So they had to take money from people who wanted to make more money. The thing with doing that is, despite Silicon Valley’s insistence that it’s mostly beneath money and focused on missions, you can’t call and tell them “hey, you know what, thanks for all the money, but we think we’re going to stop being so commercial. Please send more cheques for GPUs. Thanks”. Satya Nadella seems like a nice guy but this wouldn’t make him happy.
Plus, this is important, despite making more than a billion dollars in 12 months, OpenAI still needs incredible amounts of money. Sam was trying to raise a round even as he was sacked.
Vaulting ambition, which o'erleaps itself and falls on the other.
Money, in this instance, is a weird form of power. Mostly because OpenAI continues to need it, like all technology companies. And they can’t get it if they want to act like a research laboratory that wants to disengage from the world like Castalia.
You can’t say a) we need the money to research, b) we can’t tell you what we will do with it, c) we won’t try and make any money or help you gain from the investment in any way, d) don’t worry it’s for the benefit of humanity. The investors have investors of their own who will ask them questions like “why” or “what the hell” and they’ll have to try and explain your altruism in a boardroom wearing a tie, and that’s hard. They’ll get fired. And the net happiness in the world would drop.
I guess this is obvious, but then it seemingly wasn’t obvious to those who sat on the OpenAI non-profit board.
Despite the GPUs and billions being needed, the weird thing about the AI boom is that most of the knowledge required is shallow, and sits inside people’s heads. Those people have other parts to their brains, like love or loyalty or avarice, which sometimes pushes them to do things.
So when they saw a) a $80 billion secondary transaction which would’ve made them rich vanish, and b) no reason why it actually had to happen, they naturally got upset and angry.
These are people who love a mission and joined for a mission and wanted to get filthy rich from a mission, and none of that will happen if they think they’re being led by a confederacy of dunces.
So when 700+ out of 770 employees threaten to walk out of the door, that’s a problem. For the Board, and also for Emmett Shear who was brought on board to be the new interim CEO. After all, you can kind of keep yourself warm with GPUs on the cold San Francisco nights, but that’s not going to help you keep the customers you have or to get new ones if you basically feel like you’re fighting the winds and the tide to even keep the employees.
And in a historically strong labour market, AI researchers are in an even stronger position than anyone else. They, quite literally, can quit and get a job in a minute. They have the hottest skillsets in the universe at the moment.
Ignorance is the curse of God; knowledge is the wing wherewith we fly to heaven
Them walking out of the door a) does reduce the existential risk from OpenAI, because OpenAI will cease to exist, and b) increase the proliferation of AI from being concentrated in one place with a clear enough safety lens compared to anything else that existed outside.
The lesson most are focused on are the ones about corporate governance, where if you have opposing points of view you’ll have clashes.
I think this is wrong, since Boards always have opposing points of view. Thats the entire reason they exist. In this case the clash was more existential - between people worried about AI and those less so - but this is still much smaller than the delta between capital and labour, or between employee Board members and their VC investors.
No, the problem isn’t the clash, the problem was the incompetence. They took an unprecedented move without telling any of the other stakeholders, and then haven’t said anything to anyone for the next three days while the whole world fell apart around them!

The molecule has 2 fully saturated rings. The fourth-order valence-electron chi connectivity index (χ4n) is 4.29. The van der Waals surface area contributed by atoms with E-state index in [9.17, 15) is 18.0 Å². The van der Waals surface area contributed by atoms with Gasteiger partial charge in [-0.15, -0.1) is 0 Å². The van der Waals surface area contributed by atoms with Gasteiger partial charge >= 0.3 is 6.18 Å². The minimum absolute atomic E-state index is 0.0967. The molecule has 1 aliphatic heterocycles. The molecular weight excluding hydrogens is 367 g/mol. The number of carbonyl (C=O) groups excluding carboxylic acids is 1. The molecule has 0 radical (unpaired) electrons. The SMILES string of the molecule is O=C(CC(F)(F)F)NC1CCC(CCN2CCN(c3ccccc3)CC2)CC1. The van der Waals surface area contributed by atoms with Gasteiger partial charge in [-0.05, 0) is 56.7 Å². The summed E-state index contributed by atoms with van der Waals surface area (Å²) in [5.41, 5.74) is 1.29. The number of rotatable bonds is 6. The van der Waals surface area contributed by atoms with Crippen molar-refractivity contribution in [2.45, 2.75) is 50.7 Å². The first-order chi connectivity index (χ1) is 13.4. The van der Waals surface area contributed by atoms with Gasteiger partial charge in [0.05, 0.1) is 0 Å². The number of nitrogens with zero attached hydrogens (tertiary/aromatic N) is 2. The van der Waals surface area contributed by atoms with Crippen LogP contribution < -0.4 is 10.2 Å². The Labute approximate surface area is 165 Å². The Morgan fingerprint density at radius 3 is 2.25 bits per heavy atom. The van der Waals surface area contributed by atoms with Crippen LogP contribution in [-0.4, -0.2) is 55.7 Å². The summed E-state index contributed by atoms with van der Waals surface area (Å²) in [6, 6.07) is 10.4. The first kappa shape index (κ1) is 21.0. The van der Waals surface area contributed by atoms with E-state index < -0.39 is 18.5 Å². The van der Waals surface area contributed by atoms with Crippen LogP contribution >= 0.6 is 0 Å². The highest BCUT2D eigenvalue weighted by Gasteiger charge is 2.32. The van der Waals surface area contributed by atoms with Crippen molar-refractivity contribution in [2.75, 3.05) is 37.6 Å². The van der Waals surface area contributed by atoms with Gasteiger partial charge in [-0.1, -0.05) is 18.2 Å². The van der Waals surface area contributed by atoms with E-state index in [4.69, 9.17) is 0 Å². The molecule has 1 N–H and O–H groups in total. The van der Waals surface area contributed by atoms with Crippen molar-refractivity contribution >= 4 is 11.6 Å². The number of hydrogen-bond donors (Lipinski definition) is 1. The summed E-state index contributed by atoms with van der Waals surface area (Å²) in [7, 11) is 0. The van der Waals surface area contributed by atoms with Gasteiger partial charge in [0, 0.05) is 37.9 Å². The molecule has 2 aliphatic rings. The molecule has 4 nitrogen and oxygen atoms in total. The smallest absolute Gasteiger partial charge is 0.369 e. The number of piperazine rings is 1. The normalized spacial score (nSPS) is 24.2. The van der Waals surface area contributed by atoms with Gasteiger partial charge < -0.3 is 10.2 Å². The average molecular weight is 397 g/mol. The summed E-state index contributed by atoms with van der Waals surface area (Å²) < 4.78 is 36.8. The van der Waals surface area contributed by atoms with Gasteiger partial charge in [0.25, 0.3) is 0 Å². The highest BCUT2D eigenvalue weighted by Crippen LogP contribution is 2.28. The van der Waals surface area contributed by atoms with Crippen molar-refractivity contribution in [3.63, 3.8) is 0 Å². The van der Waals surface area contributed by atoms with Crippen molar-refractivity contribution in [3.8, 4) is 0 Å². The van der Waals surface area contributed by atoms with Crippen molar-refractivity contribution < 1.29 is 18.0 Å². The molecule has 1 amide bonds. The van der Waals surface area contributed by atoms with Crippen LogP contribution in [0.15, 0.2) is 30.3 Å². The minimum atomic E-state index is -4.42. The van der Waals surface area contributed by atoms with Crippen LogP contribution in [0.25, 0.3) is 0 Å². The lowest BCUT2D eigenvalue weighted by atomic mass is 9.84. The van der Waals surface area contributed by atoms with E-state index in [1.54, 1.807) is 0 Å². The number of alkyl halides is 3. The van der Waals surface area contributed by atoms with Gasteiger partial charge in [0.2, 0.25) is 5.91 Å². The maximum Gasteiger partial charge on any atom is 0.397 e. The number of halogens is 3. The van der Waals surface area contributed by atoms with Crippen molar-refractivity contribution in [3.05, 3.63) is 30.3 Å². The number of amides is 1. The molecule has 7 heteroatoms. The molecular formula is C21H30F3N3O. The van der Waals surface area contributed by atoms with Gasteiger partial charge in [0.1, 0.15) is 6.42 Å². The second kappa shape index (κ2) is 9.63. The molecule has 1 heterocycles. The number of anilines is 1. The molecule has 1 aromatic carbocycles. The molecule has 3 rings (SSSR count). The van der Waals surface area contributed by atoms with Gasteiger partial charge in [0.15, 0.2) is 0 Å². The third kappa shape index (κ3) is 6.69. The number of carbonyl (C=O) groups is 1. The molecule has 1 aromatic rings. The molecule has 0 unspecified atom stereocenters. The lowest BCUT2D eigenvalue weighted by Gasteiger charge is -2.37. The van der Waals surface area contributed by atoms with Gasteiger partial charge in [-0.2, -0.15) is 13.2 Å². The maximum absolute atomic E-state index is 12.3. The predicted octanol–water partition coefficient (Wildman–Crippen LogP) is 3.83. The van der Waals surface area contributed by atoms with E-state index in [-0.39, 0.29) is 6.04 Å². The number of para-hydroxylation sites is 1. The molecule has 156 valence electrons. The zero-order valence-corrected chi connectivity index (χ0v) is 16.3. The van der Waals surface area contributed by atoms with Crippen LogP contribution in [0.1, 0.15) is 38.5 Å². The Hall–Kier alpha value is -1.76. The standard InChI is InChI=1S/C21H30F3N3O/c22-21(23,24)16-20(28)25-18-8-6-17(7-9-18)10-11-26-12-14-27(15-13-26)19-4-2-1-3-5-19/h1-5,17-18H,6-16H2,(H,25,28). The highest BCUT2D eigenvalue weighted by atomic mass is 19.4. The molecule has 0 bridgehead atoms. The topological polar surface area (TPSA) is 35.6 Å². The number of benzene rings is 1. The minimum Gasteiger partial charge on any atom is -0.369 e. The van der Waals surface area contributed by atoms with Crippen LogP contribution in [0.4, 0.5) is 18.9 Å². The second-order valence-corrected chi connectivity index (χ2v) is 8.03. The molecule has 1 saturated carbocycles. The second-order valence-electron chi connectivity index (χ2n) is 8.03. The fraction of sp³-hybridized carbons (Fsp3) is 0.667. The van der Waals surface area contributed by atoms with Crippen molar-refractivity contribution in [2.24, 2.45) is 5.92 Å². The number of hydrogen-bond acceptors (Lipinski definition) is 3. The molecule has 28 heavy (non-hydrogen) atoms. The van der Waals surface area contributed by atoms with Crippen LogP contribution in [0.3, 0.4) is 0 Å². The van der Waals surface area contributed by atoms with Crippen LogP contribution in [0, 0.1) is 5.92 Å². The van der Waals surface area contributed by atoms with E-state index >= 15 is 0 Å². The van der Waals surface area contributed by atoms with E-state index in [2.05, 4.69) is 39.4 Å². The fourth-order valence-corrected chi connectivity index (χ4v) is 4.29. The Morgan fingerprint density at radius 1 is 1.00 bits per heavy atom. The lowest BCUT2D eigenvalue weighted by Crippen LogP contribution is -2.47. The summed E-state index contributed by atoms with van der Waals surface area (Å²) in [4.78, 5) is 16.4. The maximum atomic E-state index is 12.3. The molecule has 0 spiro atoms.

The OpenAI Boards absolute incompetence is a perfect example of why if you're gonna have vague goals like "benefit humanity" you better have exceptional people to choose accordingly. Everyone else needs measurable KPIs.
The Board literally told informed the leadership team that allowing the company to be destroyed "would be consistent with the mission.”
This is an irreconcilable difference. Like if you put Greta Thunberg on the board of Exxon.
There’s no easy lesson here, beyond don’t do that!
I usually have a triangle of reasons why dumb things are done inside organisations - Bureaucracy, Incompetence and Malice.
Bureaucracy is usually a great answer in larger companies, because it explains a ton.
Malice is also a good answer in specific instances, like FTX or Madoff.
Incompetence though, when we deal with smart people we somehow forget it exists. But it’s still the lead singer of the band.
It’s the adage: Never attribute to malice that which is adequately explained by stupidity.
Like most tragedies, there are oh so many observations though from this saga. In no order:
If you’re going to fire the most beloved CEO of your high flying startup, you should explain why
If you get money from others saying “we will make cool things and make even more money”, then you can’t turn around and say “psych!” without people getting upset
If you want people to agree with you, you should explain what you’re thinking and why
Employees are the most valuable asset of almost any company
You should explain your thinking about high stakes Board decisions to everyone
What's “legally accurate” isn't a perfect reflection of what should be done in most instances
Microsoft had either the option of free licensing everything OpenAI produced until it hit AGI, or essentially owning OpenAI, and they’re I’m sure indifferent since either way they win
Google is nowhere to be seen, presumably busy working on thinking about Gemini
Everyone else from Salesforce to Nvidia made a play for OpenAI talent, because of course they did
When the traitorous eight left Shockley, Silicon Valley started. This weekend though was is as if Shockley himself was fired from it, then everyone else quit behind him.
A beloved leader unceremoniously ousted by knaves, with one conspirator later inspiring pathos, with the entire team switching to show their support for their ousted leader, while those who pushed him out seethe and roar at their impotence.
This is theatre. This is also human nature, red in tooth and claw.